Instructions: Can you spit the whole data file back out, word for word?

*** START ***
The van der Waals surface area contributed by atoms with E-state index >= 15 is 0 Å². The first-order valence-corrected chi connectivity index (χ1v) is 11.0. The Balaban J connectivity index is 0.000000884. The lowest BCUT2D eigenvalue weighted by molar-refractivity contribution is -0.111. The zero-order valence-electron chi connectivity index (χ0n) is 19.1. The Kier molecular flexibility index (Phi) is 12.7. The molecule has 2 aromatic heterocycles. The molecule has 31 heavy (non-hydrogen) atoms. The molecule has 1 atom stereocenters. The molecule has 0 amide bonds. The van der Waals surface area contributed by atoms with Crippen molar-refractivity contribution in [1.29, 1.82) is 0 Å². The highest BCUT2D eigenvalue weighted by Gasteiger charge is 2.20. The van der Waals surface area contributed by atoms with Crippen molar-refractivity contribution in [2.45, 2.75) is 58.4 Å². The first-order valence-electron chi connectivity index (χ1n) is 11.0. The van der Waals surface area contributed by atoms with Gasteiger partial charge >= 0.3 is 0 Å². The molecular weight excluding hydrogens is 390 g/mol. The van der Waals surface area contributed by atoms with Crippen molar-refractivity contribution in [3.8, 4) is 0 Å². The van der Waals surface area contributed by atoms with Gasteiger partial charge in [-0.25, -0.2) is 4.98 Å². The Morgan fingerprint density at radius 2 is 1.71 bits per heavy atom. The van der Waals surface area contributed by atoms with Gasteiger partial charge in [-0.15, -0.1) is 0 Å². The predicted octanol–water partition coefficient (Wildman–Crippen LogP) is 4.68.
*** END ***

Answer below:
The van der Waals surface area contributed by atoms with E-state index >= 15 is 0 Å². The first-order valence-corrected chi connectivity index (χ1v) is 11.0. The Balaban J connectivity index is 0.000000884. The lowest BCUT2D eigenvalue weighted by molar-refractivity contribution is -0.111. The zero-order valence-electron chi connectivity index (χ0n) is 19.1. The Kier molecular flexibility index (Phi) is 12.7. The molecule has 2 aromatic heterocycles. The molecule has 31 heavy (non-hydrogen) atoms. The molecule has 1 atom stereocenters. The molecule has 0 amide bonds. The van der Waals surface area contributed by atoms with Crippen molar-refractivity contribution in [1.29, 1.82) is 0 Å². The highest BCUT2D eigenvalue weighted by Gasteiger charge is 2.20. The van der Waals surface area contributed by atoms with Crippen molar-refractivity contribution in [2.45, 2.75) is 58.4 Å². The first-order valence-electron chi connectivity index (χ1n) is 11.0. The van der Waals surface area contributed by atoms with Gasteiger partial charge >= 0.3 is 0 Å². The molecular weight excluding hydrogens is 390 g/mol. The van der Waals surface area contributed by atoms with Crippen molar-refractivity contribution in [3.8, 4) is 0 Å². The van der Waals surface area contributed by atoms with Gasteiger partial charge in [-0.25, -0.2) is 4.98 Å². The Morgan fingerprint density at radius 2 is 1.71 bits per heavy atom. The van der Waals surface area contributed by atoms with Gasteiger partial charge in [-0.15, -0.1) is 0 Å². The predicted octanol–water partition coefficient (Wildman–Crippen LogP) is 4.68.